Yet with the report’s pessimistic tone, it’s hard to bottle up the entrepreneurial gene that drives some people to plunge into businesses of their own. The ambitious, hard-working person who would have opened a store a couple of generations ago now creates an app to sell products. The would-be restaurateur opens a brewpub or a food truck. The exercise buff who doesn’t have the resources to open a gym creates a software add-on for the FitBit.
Buck Heidrick, a certified business adviser at Washington State University Vancouver’s Small Business Development Center, says his frontline experience doesn’t reflect the data in the report. Heidrick and his colleagues statewide are swamped with helping people who have good ideas. The ease of obtaining financing ebbs and flows, but there’s plenty of assistance and even government encouragement for those who see their futures in launching a new business.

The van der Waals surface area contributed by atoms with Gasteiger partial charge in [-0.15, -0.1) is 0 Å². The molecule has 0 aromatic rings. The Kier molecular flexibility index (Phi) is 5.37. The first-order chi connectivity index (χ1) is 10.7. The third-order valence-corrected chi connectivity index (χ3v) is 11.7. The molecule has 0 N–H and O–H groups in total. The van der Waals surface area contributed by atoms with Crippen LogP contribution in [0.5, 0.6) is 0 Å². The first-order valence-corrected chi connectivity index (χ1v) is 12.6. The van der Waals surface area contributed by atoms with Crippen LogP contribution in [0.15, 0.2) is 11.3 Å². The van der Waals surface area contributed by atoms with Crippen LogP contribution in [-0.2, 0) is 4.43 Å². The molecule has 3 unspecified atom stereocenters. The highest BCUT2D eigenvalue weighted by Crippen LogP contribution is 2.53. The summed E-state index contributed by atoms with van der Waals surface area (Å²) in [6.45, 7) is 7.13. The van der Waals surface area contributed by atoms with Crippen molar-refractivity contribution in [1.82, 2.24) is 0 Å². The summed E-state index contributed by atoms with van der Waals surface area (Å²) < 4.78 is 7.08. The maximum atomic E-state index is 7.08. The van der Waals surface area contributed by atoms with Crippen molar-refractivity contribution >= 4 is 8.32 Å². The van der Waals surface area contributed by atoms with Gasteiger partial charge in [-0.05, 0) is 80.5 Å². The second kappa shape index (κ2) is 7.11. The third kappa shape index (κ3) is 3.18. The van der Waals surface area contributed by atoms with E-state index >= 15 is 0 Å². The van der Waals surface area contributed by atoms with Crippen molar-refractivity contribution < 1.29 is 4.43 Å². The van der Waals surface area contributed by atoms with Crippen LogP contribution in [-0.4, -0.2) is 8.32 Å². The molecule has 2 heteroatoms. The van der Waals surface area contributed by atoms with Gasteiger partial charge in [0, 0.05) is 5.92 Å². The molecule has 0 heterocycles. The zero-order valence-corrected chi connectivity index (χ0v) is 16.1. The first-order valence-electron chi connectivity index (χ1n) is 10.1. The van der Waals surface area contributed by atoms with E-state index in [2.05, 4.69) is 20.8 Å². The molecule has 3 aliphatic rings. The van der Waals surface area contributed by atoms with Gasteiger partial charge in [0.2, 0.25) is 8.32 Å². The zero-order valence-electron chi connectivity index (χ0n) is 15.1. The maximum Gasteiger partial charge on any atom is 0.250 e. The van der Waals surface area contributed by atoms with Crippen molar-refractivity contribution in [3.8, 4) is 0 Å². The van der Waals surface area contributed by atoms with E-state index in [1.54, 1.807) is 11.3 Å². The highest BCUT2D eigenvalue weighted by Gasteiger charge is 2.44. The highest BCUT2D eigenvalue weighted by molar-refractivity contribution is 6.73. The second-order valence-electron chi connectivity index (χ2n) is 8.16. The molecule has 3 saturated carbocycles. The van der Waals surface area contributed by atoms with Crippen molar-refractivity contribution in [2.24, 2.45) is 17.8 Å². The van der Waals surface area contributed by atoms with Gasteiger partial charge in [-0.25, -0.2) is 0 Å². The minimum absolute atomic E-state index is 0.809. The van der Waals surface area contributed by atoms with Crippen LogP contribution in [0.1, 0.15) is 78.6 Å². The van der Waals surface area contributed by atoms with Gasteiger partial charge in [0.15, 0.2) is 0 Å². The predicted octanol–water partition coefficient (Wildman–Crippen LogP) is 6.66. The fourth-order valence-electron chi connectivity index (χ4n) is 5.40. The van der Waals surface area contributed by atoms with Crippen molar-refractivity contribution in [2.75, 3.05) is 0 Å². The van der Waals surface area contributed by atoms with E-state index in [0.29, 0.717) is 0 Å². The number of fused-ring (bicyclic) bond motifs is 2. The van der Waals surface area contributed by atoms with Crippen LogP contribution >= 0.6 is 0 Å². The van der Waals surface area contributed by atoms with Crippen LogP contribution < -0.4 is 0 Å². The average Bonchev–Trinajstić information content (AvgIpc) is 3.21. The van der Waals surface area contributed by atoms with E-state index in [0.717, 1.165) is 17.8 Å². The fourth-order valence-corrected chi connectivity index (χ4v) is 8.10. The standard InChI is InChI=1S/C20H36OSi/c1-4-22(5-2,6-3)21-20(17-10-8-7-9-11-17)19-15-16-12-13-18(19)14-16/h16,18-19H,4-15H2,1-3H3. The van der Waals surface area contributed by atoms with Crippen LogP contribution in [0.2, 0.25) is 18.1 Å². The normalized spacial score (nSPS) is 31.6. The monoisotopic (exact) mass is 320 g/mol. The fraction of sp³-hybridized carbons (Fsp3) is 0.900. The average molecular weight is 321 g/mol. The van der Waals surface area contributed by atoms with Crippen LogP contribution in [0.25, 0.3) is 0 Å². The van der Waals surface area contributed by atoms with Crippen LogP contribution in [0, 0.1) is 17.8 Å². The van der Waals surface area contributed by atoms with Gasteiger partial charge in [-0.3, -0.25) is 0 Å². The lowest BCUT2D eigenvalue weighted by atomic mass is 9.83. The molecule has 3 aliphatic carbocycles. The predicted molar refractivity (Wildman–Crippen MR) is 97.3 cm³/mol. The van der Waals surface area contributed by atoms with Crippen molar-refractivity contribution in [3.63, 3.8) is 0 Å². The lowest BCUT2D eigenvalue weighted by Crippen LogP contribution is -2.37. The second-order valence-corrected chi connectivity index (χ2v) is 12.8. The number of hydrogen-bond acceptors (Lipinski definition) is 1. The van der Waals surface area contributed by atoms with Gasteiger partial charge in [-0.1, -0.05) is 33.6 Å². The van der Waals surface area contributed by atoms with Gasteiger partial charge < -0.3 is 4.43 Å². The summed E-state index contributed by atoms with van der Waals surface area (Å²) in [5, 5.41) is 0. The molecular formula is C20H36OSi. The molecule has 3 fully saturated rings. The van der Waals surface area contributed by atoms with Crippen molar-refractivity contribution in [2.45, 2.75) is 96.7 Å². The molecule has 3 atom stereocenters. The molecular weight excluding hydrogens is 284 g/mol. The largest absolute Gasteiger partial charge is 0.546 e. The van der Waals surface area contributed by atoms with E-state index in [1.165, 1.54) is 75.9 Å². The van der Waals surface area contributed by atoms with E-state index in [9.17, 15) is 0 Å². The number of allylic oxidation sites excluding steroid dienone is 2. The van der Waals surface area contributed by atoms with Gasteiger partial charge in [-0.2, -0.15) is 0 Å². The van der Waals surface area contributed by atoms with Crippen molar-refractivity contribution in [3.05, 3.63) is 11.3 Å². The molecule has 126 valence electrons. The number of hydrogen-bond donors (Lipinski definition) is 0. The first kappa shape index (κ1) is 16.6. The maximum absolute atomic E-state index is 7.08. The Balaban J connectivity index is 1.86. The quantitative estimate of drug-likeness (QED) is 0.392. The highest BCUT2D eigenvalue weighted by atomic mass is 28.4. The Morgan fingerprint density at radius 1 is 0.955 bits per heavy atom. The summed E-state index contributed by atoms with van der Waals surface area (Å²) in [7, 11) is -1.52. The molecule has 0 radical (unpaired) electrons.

In fact, three of Heidrick’s clients came up with business ideas so good that a corporation bought the idea before they could launch their business — all reward, no pain. Now that’s an entrepreneurial success — far better than selling Popsicles to a paperboy.